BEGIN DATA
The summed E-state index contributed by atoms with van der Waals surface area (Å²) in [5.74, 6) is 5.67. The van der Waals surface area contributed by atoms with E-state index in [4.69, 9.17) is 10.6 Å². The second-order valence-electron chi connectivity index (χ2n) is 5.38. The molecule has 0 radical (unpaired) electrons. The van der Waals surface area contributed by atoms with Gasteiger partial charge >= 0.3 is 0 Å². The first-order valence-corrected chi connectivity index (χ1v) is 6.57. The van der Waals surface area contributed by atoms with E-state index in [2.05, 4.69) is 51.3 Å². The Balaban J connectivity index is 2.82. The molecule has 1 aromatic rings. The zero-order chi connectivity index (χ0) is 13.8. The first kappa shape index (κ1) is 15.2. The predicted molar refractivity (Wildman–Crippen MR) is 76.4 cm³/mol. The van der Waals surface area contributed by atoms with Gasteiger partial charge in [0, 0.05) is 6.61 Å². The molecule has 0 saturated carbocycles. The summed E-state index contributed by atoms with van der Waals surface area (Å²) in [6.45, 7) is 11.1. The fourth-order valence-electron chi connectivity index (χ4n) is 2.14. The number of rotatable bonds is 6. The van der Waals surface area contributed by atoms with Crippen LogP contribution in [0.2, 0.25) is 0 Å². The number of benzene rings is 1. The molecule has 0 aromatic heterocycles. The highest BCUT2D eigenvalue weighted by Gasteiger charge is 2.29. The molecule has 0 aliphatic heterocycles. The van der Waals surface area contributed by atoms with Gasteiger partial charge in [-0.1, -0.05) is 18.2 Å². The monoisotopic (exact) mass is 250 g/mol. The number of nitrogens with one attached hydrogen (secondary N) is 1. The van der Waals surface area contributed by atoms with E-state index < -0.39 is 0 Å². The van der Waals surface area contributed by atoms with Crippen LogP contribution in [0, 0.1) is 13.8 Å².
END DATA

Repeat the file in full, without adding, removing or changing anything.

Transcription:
The summed E-state index contributed by atoms with van der Waals surface area (Å²) in [5.74, 6) is 5.67. The van der Waals surface area contributed by atoms with E-state index in [4.69, 9.17) is 10.6 Å². The second-order valence-electron chi connectivity index (χ2n) is 5.38. The molecule has 0 radical (unpaired) electrons. The van der Waals surface area contributed by atoms with Gasteiger partial charge >= 0.3 is 0 Å². The first-order valence-corrected chi connectivity index (χ1v) is 6.57. The van der Waals surface area contributed by atoms with E-state index in [2.05, 4.69) is 51.3 Å². The Balaban J connectivity index is 2.82. The molecule has 1 aromatic rings. The zero-order chi connectivity index (χ0) is 13.8. The first kappa shape index (κ1) is 15.2. The predicted molar refractivity (Wildman–Crippen MR) is 76.4 cm³/mol. The van der Waals surface area contributed by atoms with Gasteiger partial charge in [0, 0.05) is 6.61 Å². The molecule has 0 saturated carbocycles. The summed E-state index contributed by atoms with van der Waals surface area (Å²) in [6.45, 7) is 11.1. The fourth-order valence-electron chi connectivity index (χ4n) is 2.14. The number of rotatable bonds is 6. The van der Waals surface area contributed by atoms with Crippen LogP contribution in [0.2, 0.25) is 0 Å². The number of benzene rings is 1. The molecule has 0 aromatic heterocycles. The highest BCUT2D eigenvalue weighted by Gasteiger charge is 2.29. The molecule has 0 aliphatic heterocycles. The van der Waals surface area contributed by atoms with Gasteiger partial charge in [-0.1, -0.05) is 18.2 Å². The monoisotopic (exact) mass is 250 g/mol. The number of nitrogens with one attached hydrogen (secondary N) is 1. The van der Waals surface area contributed by atoms with E-state index < -0.39 is 0 Å². The van der Waals surface area contributed by atoms with Crippen LogP contribution in [0, 0.1) is 13.8 Å².